Brandon of the d’Urbervilles

angry mob.jpgBeing a Major League franchise’s top prospect can’t be easy.  With the big money post-draft signing bonuses, a constantly lecherous media hype and swarms of unwaveringly moody fans who want-want-want now-now-now, I imagine the amount of pressure that young, talented baseballers put on themselves is beyond my pedestrian understanding.

But I do know this: every great once in a while, that young talent becomes Jason Heyward.  Most of the time, however, that talent ends up being Felix Pie… or Cameron Maybin… or Todd Van Poppel.

Brandon Wood is in a class all by himself.

Drafted in 2003, the buzz around Wood (the Angels’ top prospect for at least six years now) has been simmering with whispers of his immense, raw talent evidenced as he plowed through and destroyed the minor leagues.  But despite the club’s confidence in his abilities, Wood has been unable to escape the scary truth: he just hasn’t hit at the Big League level.

brandon wood sad.jpgIn 464 at-bats spread over 173 games in five years, dude has managed an embarrassingly flaccid .168 batting average, and I’m sure no one is more upset about that than Wood himself.

The Angels designated him for assignment on Tuesday.  By all accounts, it was a sad departure, for both he and the club.

But one of the things I love about baseball is that it is always eager to offer a second chance.  Perhaps Wood will get picked up by a team that will give him a starting job, no questions asked.  Perhaps the pressure that has built up and the disappointment that lingers over him can be brushed aside, forgotten.  Perhaps Wood will allow himself to just be Brandon, and stop worrying about what everyone else thinks, wants, needs.

If he does that, maybe his talent will shine. 

If things don’t work out, at least he can say he gave it his very best.

And there is absolutely no shame in that.

Don’t hate me ‘cuz I’m right.

Peace,

Jeff

the fly pod.jpg

10 Comments

Aww. I feel bad when they don’t live up to their expectations. Whenever I hear stories like this, I always think of Drew Henson. What a bust.
-Virginia
http://southernbelle.mlblogs.com

As much as I think Scioscia made the right decision with Brandon Wood, I really hope he does get a second chance somewhere. Maybe without all of the second coming of Troy Glaus expectations he can filter all of the advice and find his swing again. He’s actually a good defensive short stop who can play third and first, though not as well. It just that batting average…but when he does get ahold of one, it’s pretty.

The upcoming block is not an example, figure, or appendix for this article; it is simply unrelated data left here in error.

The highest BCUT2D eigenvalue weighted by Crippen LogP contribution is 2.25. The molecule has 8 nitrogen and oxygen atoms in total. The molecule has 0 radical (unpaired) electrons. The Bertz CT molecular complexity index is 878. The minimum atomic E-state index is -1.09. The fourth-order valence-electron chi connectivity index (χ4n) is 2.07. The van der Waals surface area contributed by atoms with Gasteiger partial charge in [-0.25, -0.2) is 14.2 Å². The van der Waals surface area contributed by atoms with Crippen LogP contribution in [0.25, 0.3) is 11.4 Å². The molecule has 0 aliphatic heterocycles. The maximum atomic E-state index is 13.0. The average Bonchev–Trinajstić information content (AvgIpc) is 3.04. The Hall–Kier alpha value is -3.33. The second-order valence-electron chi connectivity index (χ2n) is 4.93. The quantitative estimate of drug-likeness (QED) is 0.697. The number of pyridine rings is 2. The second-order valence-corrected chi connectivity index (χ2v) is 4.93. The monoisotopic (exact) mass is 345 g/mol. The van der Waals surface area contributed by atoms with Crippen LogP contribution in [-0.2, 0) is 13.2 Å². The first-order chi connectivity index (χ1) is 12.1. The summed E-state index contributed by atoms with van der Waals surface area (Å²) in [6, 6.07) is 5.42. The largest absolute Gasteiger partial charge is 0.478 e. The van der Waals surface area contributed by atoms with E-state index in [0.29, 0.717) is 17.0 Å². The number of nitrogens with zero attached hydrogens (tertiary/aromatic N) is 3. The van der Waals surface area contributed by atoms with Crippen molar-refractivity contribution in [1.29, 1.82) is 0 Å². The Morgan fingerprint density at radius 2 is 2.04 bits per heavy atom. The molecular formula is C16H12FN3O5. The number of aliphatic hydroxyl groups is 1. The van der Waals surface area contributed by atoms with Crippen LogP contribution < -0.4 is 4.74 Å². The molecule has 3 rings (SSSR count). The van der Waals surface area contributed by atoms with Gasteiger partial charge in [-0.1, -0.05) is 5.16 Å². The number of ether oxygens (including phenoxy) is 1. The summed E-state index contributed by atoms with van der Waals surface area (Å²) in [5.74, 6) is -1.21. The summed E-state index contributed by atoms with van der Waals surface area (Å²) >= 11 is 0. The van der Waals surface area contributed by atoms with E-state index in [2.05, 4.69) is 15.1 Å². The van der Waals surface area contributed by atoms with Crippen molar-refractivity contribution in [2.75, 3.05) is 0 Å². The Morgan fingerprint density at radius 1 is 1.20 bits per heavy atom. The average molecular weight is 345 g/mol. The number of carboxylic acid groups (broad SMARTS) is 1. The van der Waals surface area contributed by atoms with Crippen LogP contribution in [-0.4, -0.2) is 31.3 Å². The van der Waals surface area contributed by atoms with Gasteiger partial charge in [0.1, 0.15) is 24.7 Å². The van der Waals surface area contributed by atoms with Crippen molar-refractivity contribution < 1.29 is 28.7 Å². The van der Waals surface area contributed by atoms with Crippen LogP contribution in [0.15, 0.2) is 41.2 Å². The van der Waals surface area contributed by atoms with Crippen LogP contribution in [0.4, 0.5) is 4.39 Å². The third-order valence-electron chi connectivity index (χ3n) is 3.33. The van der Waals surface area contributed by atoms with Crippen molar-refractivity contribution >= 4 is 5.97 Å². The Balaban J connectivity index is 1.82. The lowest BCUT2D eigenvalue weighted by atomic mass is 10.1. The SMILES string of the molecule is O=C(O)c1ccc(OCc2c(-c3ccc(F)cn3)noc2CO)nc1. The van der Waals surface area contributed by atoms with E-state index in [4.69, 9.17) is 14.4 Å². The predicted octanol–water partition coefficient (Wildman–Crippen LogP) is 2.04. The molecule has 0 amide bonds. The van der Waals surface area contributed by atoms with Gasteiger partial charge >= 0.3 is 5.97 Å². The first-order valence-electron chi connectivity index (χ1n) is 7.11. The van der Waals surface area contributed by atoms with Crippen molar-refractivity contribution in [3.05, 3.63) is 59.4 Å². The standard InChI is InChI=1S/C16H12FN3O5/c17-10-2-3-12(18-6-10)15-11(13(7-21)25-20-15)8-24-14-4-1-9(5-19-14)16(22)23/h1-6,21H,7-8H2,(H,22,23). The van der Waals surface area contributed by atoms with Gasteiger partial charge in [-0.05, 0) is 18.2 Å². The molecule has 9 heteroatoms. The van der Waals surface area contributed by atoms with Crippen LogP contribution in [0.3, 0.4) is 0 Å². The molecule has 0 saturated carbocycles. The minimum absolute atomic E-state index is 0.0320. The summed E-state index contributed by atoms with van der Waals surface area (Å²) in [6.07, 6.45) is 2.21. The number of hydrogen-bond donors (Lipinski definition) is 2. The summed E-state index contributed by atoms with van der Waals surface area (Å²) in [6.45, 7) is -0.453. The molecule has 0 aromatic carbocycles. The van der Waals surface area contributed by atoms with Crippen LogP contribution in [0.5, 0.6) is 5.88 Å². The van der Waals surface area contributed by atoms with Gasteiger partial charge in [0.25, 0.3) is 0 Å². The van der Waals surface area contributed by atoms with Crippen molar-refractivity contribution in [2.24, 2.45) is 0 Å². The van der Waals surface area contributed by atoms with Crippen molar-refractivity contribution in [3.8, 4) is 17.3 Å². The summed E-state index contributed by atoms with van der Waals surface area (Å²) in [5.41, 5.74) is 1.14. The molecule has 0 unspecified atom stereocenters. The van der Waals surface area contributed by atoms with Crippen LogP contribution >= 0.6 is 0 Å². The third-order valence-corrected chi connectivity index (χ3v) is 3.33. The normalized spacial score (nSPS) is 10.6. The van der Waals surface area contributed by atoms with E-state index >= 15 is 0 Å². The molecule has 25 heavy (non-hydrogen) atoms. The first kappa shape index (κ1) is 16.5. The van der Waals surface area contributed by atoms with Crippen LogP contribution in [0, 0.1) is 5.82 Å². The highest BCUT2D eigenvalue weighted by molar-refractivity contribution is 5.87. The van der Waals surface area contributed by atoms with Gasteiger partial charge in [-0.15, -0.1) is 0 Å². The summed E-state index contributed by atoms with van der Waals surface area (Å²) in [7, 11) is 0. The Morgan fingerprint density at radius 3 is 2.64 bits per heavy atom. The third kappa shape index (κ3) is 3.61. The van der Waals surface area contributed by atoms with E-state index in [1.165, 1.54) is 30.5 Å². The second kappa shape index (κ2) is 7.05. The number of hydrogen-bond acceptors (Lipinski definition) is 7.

One does wonder, however, exactly what you are insinuating about the Angels handling of young Master Wood with the literary allusion in your title, good sir. ;)
Kristen
http://blithescribe.mlblogs.com/

Next spectacle: Bryce Harper. He made the Sports Illustrated cover at age 16…where does he go from there?
Catherine
http://chisoxblog.mlblogs.com/

I agree with Cathrine, the media never helps these situations, especially when these guys are so young and they already have them slated for the HOF. A new organization can do wonders for some players, maybe the right hitting coach or something. Good luck to him.
–Mike
http://burrilltalksbaseball.mlblogs.com

Virginia — Yeah, with those sorts of expectations, it’s a wonder they don’t all fail, really.
Kristen — The allusion here is to how Tess’ actions were held under the proverbial microscope. An essentially good woman, she does something that the mob doesn’t like and they’re all over her…. I feel Brandon’s was a similar fate. With the Halos at least.
Catherine — Good question. The Nats have been good at getting the real deal so we’ll see!
Mike — Looks like the Pirates are all over him. Hope it works out.
–Jeff

Wood got a legitimate shot from the Angels and failed. He’s not as bad as .168—someone who hit that well in the minors can’t be—but he’s not that much better either.
http://paullebowitz.com.previewyoursite.com/blog/?p=978

Prince — Someone will give him a chance… after that, it’s up to him.
Kristen — Next time I’ll make sure to add more rape to my allusions ;-) Hehehe… you’re right about the support. The loud ones got the attention. That LA Times article I linked here really shows the emotions involved, from both parties. So sad… but good to know that it ain’t the end of the world.
–Jeff

This guy has been historically bad in the Majors — it’s not just the .168 average that stands out, it’s almost as much the 13 walks against 153 strikeouts. Ugh.
That said, he’s young and will get another shot. If he hasn’t figured it out by now, I wouldn’t bet on it happening anytime in the future though.
http://letsplay162.mlblogs.com/

Jeremy — Yeah, gonna take some patience at the plate. A lack of patience can be excused if dude hits 30 bombs and drives in 100, otherwise, it’s best to take those walks when they’re there.
–Jeff

Jeff – Ha ha ha, yeah, that’s where I thought you were going with this. At least you left the rape and psychological cruelty out of your allusion, I suppose. In all seriousness, a lot of the fans were rough on Brandon Wood. A lot of us were patient and supportive too, but guess who’s always louder? I think that the Angels organization, however, was extremely patient, caring and gave him every opportunity. Some things just don’t work out. The Pirates eh? That could be good move for both parties.
Kristen
http://blithescribe.mlblogs.com/

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